Pattern of Tooth Loss in the Maxillary Arch: A Study Conducted at Dr. Ishrat ul Ibad Instiute of Oral Health Sciences, DUHS Karachi

Pattern of Tooth Loss in the Maxillary Arch: A Study Conducted at Dr. Ishrat ul Ibad Instiute of Oral Health Sciences, DUHS Karachi
Jodat Askari1 , Feroze Ali2, Afreen Shameem3 , Salman Zafar4 , Nadya Sultan5

J Pak DentAssoc.2009; 18(1): 015 – 018



Objective:

The aim of the study is to record the frequency and pattern of missing maxillary teeth in a sample population of Karachi, Pakistan.

Methodology:

A total of 4000 patients were screened at Dr Ishrat- ul-Ibad Institute of Oral Health Diseases, Karachi. Out of the total, 3621 patients were selected for the study. Student’s t test was used to analyze the data using SPSS 10.

Results:

Total missing maxillary teeth were 2197 (60.6 %) out of the total molars were 1119(30.9%), premolars were 537 (14.8%), canine 156 (4.3%) and incisors 385 (10.6%). No significant difference was seen between male ad female.

Conclusion:

The present cross sectional study formulates a base line data to depict the pattern of tooth loss and its frequency in our Pakistani population.

Keywords:

Cross sectional study, maxillary, missing teeth

Introduction

Tooth loss has long been associated with human ageing. However, edentulism or lack of teeth is basically a key indicator of oral health status of

populations and is associated with reduced quality of life: Various oral health diseases are widespread which can also result in loss of teeth. Data from a large study of Swedish twins suggests the hypothesis that the cause of tooth loss in adult life may be related to the childhood.2 A number of risk factors for tooth loss have been identified. These include both sexes (both male3 and female have been reported as having increased risk), education,’ social class,6 alcohol consumption,’ and cigarette smoking.8 The pattern of tooth loss has also been regarded as one of the most important measures for assessing the standard, availability and utilization of curative and preventive dental care in a given population. Sanya et a18 showed in their analyses on Kenyans the causes and pattern of missing permanent teeth. They found lower molars to be most frequently missing followed by upper molars and periodontal disease to be the most likely causative factor.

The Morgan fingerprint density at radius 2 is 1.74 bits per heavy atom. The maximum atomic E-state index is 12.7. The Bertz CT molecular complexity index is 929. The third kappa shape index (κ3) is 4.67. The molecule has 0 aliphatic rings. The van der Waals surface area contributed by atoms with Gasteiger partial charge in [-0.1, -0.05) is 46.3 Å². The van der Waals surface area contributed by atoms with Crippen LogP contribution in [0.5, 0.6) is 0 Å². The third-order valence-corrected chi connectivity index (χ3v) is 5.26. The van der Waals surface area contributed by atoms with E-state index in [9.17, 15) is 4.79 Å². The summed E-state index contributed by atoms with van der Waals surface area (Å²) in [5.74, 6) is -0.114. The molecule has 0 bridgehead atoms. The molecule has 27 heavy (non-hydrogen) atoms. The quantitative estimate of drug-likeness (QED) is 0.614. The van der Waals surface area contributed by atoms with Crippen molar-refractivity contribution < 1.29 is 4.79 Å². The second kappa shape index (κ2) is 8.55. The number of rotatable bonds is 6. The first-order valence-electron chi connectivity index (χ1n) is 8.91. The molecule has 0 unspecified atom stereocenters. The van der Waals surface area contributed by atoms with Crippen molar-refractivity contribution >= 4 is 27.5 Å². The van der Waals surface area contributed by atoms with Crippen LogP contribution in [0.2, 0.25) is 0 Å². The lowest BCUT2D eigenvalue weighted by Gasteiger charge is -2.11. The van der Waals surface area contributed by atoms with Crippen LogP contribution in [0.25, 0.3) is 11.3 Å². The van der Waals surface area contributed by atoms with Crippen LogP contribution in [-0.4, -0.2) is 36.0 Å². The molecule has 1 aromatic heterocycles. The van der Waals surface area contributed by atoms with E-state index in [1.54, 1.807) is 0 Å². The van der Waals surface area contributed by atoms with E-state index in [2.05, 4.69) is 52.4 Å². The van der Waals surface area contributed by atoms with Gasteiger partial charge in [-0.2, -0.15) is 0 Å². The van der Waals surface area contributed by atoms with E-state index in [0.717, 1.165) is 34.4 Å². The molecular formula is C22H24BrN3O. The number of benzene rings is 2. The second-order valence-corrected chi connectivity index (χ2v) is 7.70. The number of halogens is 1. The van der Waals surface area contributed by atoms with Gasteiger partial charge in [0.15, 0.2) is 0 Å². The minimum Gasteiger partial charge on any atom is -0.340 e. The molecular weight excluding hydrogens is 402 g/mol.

Three most important factors have been recognized responsible for tooth loss, which are, dental caries (which accounts for most teeth lost in early and later life), periodontal problems (which accounts for most teeth loss in later age), and trauma:6 It has been confirmed by various studies and surveys that after 40 years of age, periodontitis has been shown to be the major cause of tooth loss.11 Some authors” have commented that diseases in later life like Metabolic Syndrome can also lead to tooth loss. Other diseases like Diabetes” type I & II

Cardiovascular diseases,” lower respiratory diseases,” and low birth weight” are also implicated as possible risk factors for periodontitis which may lead to tooth loss.

Basically, it has become evident with all these studies that the major pathogenic factor in tooth loss with all these

diseases is low-grade inflammation created by increase in inflammatory markers. However, there is no epidemiological evidence to suggest that tooth loss or specific oral diseases are a necessary concomitant of the aging process.”

Among the oral cavity related health complications, loss of teeth constitutes an important health issue in old age. Tooth loss can considerably impact the quality of life particularly by affecting the ability to eat and even the esthetics of face can be diminished negatively affecting the confidence level too.18In the industrialized nations the efforts have been directed towards the treatment and prevention of loss of teeth. This has resulted in dramatic decline in edentulousness with age has now been documented.19

In developing countries, oral diseases data are primarily collected to aid planning of health care system and better understanding of the nature of oral diseases and changing patterns. Thus, there is a similar need to compile data for our country to aid in planning management and eradicating oral health diseases.

The objectives of the study were; to report the patterns of maxillary tooth loss in a selected sample of Karachi, to compare the frequency of right and left side of maxillary missing teeth and to establish a baseline data, in order to develop a better plan for prevention and treatment of oral health diseases in our country

Methodology

This cross sectional study was carried out at the Prosthodontic Out Patient Department (OPD) of Dr. Ishratul-Ibad Institute of Oral Health Sciences (D I I 0 H S), Karachi. The sampling frame comprised of 4000 patients who were screened from January 2007 to August 2007. The patient examination and data collection was performed by means of a performa. The performa reported the name, gender, age and the number of missing teeth. The reason for the missing teeth was not noted. Periodontal condition assessment was also not a part of the examination.